74 Hartshorne, 1939, 59 areal differentiation Geography and Geographers uniform region nodal region
75 Johnston, 1991 : 4344 Hartshorne, 1939 functional region nodal region Ullman, 1953 Whittlesey, 1954
86 GHQ Ackerman 60A Garrison 62A Schaefer 64A Edward Ullman Hartshorne Ackerman, E. A Regional research: emerging concepts and techniques in the field of geography. Economic Geography 29 : Ackerman, E. A Where is a research frontier? Annals of Association of American Geographers 53 : Berry, B. J. L Approaches to regional analysis: a synthesis. Annals of Association of American Geographers 54 : 211. Berry, B. J. L Essays on Commodity Flows and the Spatial Structure of the
87 Indian Economy. Illinois: Department of Geography, University of Chicago. Hartshorne, R The nature of geography. Annals of Association of American Geographers 29: R. Hartshorne, R Perspective on the Nature of Geography. Washington, D. C.: Association of American Geographers. R. Hettner, A Die Geographie: ihre Geschichte, ihre Wesen und ihre Methoden. Breslau: F. Hart. A.. James, P. E Toward a further understanding of the regional concept. Annals of Association of American Geographers 42 : James, P. E Introduction: the field of geography. In James, P. E. and Jones, C. F. eds. American geography: inventory and prospect. Syracuse: Syracuse University Press Johnston, R. J Geography and Geographers Fourth Edition. London: Edawrd Arnold. Leighly, J Some comments on contemporary geographic method. Annals of Association of American Geographers 27 : May, J. A Kant s Concept of Geography and its Relation to Recent Geographical Thought. Toronto: University of Toronto Press. J. A.. Philbrick, A. K Principles of areal functional organization in regional human geography. Economic Geography 33 : Platt, R. S A detail of regional geography: Ellison Bay community as industrial organism. Annals of Association of American Geographers 18 : Platt, R. S Problems of our time. Annals of Association of American Geographers 36 : 143. Platt, R. S. 1948a. Determinism in geography. Annals of Association of American Geographers 38 : Platt, R. S. 1948b. Environmentalism versus geography. American Journal of
88 Sociology 53 : Platt, R. S The rise of cultural geography in America. In Wagner. P. L. and Mikesell, M. W. eds. Readings in Cultural Geography Chicago: University of Chicago Press. Sauer, C. O The morphology of landscape. University of California Publications in Geography 22: Schaefer, F. K Exceptionalism in geography: a methodological examination. Annals of Association of American Geographers 43 : Taaffe, E. J The spatial view in context. Annals of Association of American Geographers 64 : 116. Thomas, L. F The sequence of areal occupance in a section of St. Louis, Missouri. Annals of Association of American Geographers 21 : Ullman, E. L Human geography and area research. Annals of Association of American Geographers 43 : Ullman, E. L Geography as spatial interaction. In International Linkages : Proceedings of Western Committee on Regional Economic Analysis Berkley: Social Science Research Council. Ullman, E. L American Commodity Flow. Seattle : University of Washington Press. Whittlesey, D Sequent occupance. Annals of Association of American Geographers 19 : Whittlesey, D Major agricultural regions of the earth. Annals of Association of American Geographers 26 : Whittlesey, D A foreword by the editor. Annals of Association of American Geographers 29 : Whittlesey, D The regional concept and the regional method. In James, P. E. and Jones, C. F. eds. American Geography: Inventory and Prospect. Syracuse: Syracuse University Press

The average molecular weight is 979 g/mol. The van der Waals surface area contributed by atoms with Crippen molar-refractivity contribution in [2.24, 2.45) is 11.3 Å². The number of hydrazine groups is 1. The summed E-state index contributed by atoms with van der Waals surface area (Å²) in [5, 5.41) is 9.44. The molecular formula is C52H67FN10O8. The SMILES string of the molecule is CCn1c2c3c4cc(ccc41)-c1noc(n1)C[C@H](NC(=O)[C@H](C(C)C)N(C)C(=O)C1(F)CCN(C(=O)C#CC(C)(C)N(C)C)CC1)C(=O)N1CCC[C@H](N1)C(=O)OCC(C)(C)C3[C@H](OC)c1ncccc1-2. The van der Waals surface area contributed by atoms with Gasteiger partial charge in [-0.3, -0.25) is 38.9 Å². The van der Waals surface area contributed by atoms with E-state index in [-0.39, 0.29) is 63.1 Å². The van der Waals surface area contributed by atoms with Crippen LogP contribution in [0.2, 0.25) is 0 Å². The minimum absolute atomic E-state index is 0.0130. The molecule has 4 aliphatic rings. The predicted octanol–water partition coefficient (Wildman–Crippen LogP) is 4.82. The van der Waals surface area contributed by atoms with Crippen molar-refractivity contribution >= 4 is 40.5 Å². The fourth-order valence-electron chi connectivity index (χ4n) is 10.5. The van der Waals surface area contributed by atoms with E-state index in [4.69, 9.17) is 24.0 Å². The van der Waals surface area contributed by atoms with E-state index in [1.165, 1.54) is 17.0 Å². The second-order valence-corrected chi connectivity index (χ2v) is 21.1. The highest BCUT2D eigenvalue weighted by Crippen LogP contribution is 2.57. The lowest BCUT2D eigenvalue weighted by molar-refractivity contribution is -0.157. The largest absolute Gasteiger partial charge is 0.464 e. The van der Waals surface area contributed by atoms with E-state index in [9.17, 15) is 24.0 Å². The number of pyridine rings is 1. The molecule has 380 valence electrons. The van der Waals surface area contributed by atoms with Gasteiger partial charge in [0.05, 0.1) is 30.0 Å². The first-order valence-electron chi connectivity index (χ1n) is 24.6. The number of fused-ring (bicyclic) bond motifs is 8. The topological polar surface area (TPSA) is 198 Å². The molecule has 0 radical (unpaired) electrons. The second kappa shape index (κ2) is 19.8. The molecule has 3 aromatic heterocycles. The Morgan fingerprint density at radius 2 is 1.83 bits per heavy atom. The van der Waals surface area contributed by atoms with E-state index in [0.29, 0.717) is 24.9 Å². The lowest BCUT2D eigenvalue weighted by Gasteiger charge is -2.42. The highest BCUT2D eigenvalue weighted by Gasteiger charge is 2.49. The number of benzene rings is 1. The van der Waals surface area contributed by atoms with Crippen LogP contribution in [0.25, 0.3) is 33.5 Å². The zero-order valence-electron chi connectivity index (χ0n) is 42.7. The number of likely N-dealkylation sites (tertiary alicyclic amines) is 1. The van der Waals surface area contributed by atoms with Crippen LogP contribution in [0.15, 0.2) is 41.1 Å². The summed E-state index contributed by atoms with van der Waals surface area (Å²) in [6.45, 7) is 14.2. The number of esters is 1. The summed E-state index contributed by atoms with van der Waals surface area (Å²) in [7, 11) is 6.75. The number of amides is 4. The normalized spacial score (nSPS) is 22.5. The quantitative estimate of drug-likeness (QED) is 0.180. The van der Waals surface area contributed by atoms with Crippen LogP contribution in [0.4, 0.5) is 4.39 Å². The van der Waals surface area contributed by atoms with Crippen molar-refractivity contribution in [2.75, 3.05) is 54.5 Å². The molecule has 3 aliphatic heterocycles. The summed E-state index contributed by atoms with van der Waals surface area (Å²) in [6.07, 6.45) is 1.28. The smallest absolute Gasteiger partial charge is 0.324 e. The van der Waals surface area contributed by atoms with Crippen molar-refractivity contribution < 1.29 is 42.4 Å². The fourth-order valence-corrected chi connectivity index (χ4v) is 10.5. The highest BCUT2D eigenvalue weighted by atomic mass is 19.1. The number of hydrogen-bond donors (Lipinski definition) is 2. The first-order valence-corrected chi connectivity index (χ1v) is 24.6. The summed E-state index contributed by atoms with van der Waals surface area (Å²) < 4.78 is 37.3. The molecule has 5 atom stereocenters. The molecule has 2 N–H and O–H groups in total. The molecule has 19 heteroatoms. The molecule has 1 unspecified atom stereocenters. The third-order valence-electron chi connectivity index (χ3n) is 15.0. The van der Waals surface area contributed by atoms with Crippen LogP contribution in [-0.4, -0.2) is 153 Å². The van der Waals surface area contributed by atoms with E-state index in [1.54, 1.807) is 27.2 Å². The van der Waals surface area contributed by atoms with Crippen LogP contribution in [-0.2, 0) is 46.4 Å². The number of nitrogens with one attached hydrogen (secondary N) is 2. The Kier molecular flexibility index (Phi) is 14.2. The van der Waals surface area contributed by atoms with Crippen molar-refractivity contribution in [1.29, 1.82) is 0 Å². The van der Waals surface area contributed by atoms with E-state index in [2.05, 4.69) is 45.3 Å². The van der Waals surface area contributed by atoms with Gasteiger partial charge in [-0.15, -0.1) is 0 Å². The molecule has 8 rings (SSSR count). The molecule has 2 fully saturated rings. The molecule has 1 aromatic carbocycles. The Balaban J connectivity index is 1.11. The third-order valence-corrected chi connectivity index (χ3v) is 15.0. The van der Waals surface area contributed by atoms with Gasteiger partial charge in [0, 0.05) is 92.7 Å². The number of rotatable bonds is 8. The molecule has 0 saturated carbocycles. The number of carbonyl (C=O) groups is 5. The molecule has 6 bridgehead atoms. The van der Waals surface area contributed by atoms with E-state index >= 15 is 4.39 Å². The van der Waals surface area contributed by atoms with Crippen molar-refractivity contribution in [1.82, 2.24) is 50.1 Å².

89 The Concept of Region in American Geography NOJIRI Wataru American geography of the 19 th century suffered a major backlash due to the influence of environmental determinism. However, with the dawn of the 20 th century, area studies became a major field. Yet even when much regional elements were broken down into detail and presented in terms of distribution, the difficulty remained of categorizing areas into objective, uniform regions. To address this difficulty, a variety of methodologies were developed regarding the concept of region. Sauer s Morphology of Landscape 1925 marked the beginning of this movement, followed by the concept of sequent occupance, defined by Whittlesey This concept addressed the succession and transition of the cultural landscape over the course of developments such as the hunter-gatherer society of indigenous peoples; the immigration of farmers; the formation of villages; industrialization; and urbanization. In contrast, Hartshorne 1939 was influenced by Hettner 1927 in Germany, proposing the concept of areal differentiation, which in turn had a dramatic impact on the field of geography in the United States in the 1940s and 50s. This topographical methodology cited differences in distribution of various aspects of the earth s surface including weather patterns, geomorphology, soil, resources, etc., and also explained the spatial relationship between them. The issue here was that interpretations were made based on differences in specified phenomena between places. In other words, regions were conveniently interpreted in a way that suited the specific index that was chosen. This